LAFAYETTE, Ind. (WLFI) — Lafayette water customers could see a rate hike in their bill in the next few years. This comes after the city hasn't increased water rates since 2000. Back then, the city had plans to make improvements. However, those plans were put on hold after 9/11.
In 2000, the city wanted to build a new water tower and wanted cleaner water. That all changed on Sept. 11, 2001. City leaders chose to use the money to help protect its people instead.
"When September 11th came to pass, a lot of those priorities got shifted because we had to assess the vulnerability of the water utility," said Utility Consultant Jenny Leshney. "We had to look at wellhead protection."
Leshney said money from the water rate increase in 2000 went towards building security and emergency power, rather than the water projects planned at the time.
The city was also federally and state mandated to do so.
"So, a lot of the money that we would have spent on a water tower or other infrastructure like aging water mains were never able to be spent," said Leshney.
It was an effort to make sure water utilities weren't vulnerable to a terrorist attack.
"Now we are coming back 17 years later and trying to tackle some of the aging infrastructure and things that we actually needed back in 2000, but were not able to completely do," said Leshney.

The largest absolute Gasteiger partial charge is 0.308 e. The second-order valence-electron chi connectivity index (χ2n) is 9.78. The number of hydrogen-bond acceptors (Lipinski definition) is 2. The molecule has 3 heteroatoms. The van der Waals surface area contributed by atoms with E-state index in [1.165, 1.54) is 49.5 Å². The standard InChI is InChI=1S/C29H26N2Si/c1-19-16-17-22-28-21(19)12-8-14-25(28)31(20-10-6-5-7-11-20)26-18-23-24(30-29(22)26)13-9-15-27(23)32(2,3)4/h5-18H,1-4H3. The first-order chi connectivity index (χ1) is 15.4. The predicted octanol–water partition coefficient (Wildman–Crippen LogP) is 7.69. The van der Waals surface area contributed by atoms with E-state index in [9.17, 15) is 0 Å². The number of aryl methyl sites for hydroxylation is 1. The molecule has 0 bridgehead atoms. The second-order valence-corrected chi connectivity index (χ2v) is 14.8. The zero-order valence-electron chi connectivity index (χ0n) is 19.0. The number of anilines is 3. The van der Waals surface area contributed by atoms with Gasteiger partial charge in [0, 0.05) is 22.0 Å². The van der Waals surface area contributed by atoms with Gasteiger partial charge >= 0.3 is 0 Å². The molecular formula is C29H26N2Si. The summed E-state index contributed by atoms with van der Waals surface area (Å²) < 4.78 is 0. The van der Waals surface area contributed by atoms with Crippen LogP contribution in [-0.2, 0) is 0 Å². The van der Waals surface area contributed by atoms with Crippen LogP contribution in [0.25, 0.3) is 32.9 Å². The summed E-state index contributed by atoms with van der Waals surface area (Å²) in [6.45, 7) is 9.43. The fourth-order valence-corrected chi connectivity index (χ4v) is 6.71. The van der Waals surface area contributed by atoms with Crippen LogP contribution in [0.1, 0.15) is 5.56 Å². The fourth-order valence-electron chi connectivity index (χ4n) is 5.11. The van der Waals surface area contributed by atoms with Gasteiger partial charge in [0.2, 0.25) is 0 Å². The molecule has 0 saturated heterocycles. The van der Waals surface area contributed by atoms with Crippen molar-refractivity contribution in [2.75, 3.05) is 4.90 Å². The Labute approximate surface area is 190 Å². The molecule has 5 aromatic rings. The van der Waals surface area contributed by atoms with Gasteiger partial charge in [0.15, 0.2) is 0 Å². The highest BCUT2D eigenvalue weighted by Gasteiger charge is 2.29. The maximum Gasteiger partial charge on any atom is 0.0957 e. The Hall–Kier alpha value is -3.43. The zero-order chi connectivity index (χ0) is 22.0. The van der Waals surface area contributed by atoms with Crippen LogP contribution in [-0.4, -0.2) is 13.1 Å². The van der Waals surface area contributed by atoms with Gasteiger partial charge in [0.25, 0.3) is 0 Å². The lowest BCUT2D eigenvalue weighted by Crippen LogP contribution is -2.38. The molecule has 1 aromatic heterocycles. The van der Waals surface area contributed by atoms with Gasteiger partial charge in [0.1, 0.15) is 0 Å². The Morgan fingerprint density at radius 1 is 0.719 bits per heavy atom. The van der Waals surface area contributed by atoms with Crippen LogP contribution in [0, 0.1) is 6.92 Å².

For a homeowner using about 5,000 gallons of water a month, the monthly water bill would go from $12.13 to $16.51. That's an increase of $4.38. A year after that, the bill would increase by $1.80
"So, we would go from $12.13 to $18.31," said Leshney.
The water rate hike proposal was approved by city council in October.
It still needs a second vote and that vote will be taken at Monday's city council meeting.
From there, the proposal will need to be approved by the Indiana Utility Regulatory Commission.
The water rate increase is separate from the sewage rate increase the city put in place last year.